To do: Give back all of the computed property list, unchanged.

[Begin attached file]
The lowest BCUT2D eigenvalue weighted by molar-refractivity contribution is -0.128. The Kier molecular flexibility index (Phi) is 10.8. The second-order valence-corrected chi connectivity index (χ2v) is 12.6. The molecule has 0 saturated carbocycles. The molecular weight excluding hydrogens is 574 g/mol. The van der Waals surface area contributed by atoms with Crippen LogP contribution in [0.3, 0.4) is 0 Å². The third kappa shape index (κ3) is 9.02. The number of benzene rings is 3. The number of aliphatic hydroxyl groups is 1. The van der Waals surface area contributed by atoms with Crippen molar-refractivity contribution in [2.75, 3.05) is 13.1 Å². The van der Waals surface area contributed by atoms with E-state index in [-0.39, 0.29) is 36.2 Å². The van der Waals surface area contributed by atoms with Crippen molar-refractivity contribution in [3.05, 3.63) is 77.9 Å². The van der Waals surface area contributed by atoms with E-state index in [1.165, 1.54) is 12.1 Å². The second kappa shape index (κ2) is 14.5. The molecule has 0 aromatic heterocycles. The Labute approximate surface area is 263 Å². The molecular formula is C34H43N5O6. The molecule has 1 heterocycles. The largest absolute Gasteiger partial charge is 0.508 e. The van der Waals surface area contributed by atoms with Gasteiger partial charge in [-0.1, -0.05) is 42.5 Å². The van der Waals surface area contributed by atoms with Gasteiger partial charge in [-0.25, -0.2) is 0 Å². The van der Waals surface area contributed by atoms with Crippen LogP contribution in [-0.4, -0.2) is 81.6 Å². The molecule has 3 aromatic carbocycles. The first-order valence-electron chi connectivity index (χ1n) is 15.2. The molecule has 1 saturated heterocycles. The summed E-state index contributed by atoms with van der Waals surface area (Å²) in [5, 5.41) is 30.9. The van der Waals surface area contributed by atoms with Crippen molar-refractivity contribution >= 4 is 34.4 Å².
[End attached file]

The lowest BCUT2D eigenvalue weighted by molar-refractivity contribution is -0.128. The Kier molecular flexibility index (Phi) is 10.8. The second-order valence-corrected chi connectivity index (χ2v) is 12.6. The molecule has 0 saturated carbocycles. The molecular weight excluding hydrogens is 574 g/mol. The van der Waals surface area contributed by atoms with Crippen LogP contribution in [0.3, 0.4) is 0 Å². The third kappa shape index (κ3) is 9.02. The number of benzene rings is 3. The number of aliphatic hydroxyl groups is 1. The van der Waals surface area contributed by atoms with Crippen molar-refractivity contribution in [2.75, 3.05) is 13.1 Å². The van der Waals surface area contributed by atoms with E-state index in [-0.39, 0.29) is 36.2 Å². The van der Waals surface area contributed by atoms with Crippen molar-refractivity contribution in [3.05, 3.63) is 77.9 Å². The van der Waals surface area contributed by atoms with E-state index in [1.165, 1.54) is 12.1 Å². The second kappa shape index (κ2) is 14.5. The molecule has 0 aromatic heterocycles. The Labute approximate surface area is 263 Å². The molecular formula is C34H43N5O6. The molecule has 1 heterocycles. The largest absolute Gasteiger partial charge is 0.508 e. The van der Waals surface area contributed by atoms with Gasteiger partial charge in [-0.1, -0.05) is 42.5 Å². The van der Waals surface area contributed by atoms with Gasteiger partial charge in [-0.25, -0.2) is 0 Å². The van der Waals surface area contributed by atoms with Crippen LogP contribution in [-0.4, -0.2) is 81.6 Å². The molecule has 3 aromatic carbocycles. The first-order valence-electron chi connectivity index (χ1n) is 15.2. The molecule has 1 saturated heterocycles. The summed E-state index contributed by atoms with van der Waals surface area (Å²) in [5, 5.41) is 30.9. The van der Waals surface area contributed by atoms with Crippen molar-refractivity contribution >= 4 is 34.4 Å².